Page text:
Honestly, any day I get to hang out (and make out) with my best friend is a pretty awesome day. Throw in some practically free chocolate? Even better.

—Carolina F.



A friend recently asked me how Valentine’s Day was going to be different for me this year. The question surprised me; I hadn’t thought about the holiday, honestly. But she raised a good point. Being newly married, it’s probably natural to think my new husband and I would have big plans. Add to that the fact that I write valentines for a living, and surely we’d have something uber-romantic up our sleeve. Bouquets. Fine dining.

The only problem is, that’s just not us.

Don’t get me wrong— my husband and I love a good meal. And he does occasionally surprise me with flowers (though they’re usually from the farmer’s market or cut from our own garden). But neither of us wants or needs a big production. For us, it’s always been about the little things, and simply being together. I guess that’s what a few years of living and a lot of time apart teach you.

When we got married last fall—after a lengthy long-distance relationship— it was a small but beautiful ceremony with close family and friends. We didn’t put on a show: there were no videos, DJs or party favors. But the day was filled with the simple things we do love…songs with special meaning to us. Vows that echoed the line of a favorite poem. And a bridal party consisting not of umpteen girlfriends in matching chiffon, but my brother and sister-in-law and our niece and nephews.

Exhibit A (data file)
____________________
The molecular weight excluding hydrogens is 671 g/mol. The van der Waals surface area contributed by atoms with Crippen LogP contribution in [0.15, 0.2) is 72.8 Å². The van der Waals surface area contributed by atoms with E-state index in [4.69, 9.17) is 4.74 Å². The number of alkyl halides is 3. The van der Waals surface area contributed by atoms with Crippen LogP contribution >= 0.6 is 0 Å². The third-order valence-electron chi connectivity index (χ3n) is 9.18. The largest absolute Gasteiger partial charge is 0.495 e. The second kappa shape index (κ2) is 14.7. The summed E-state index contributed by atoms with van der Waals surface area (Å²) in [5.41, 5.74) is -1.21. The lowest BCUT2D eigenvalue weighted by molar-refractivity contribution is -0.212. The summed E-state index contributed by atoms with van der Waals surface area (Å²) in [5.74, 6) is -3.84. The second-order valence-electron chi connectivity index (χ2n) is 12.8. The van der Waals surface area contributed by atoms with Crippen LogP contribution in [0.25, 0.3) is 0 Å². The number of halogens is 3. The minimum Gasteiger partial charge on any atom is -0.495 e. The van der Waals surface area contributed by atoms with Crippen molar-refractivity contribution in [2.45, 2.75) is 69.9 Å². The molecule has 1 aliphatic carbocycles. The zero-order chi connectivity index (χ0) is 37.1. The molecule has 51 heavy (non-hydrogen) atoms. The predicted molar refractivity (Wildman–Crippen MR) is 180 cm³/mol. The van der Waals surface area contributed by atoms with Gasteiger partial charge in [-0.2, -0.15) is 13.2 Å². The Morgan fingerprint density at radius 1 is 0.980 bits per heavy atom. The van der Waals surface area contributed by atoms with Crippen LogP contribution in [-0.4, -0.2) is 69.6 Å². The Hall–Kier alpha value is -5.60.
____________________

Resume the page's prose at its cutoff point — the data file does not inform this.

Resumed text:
The thing is—whether it’s Valentine’s Day or even a wedding— I believe it’s far more important to be true to who you are and the love you share. Forget the pressure of what romance is “supposed” to be. Focus instead on what truly makes your heart sing. And the rest will take care of itself.

Years ago, I wrote a card that simply says, “Together, we have everything we need.” And being with my husband now…after a health scare and years apart…I can relate to that line more than ever.

So to answer my friend’s question…what are we doing for Valentine’s Day?

Having a good meal. Holding hands. Laughing. Being us.

Because together, we have everything we need.

—Suzanne B.



During the first conversation I had with the man who would become my husband, we discovered we had a lot in common. We both have seven siblings, we’re both middle children, we have almost identical ethnic ancestry, same religious upbringing, same early job experiences, and our birthdays are both in February, the 7th and the 9th.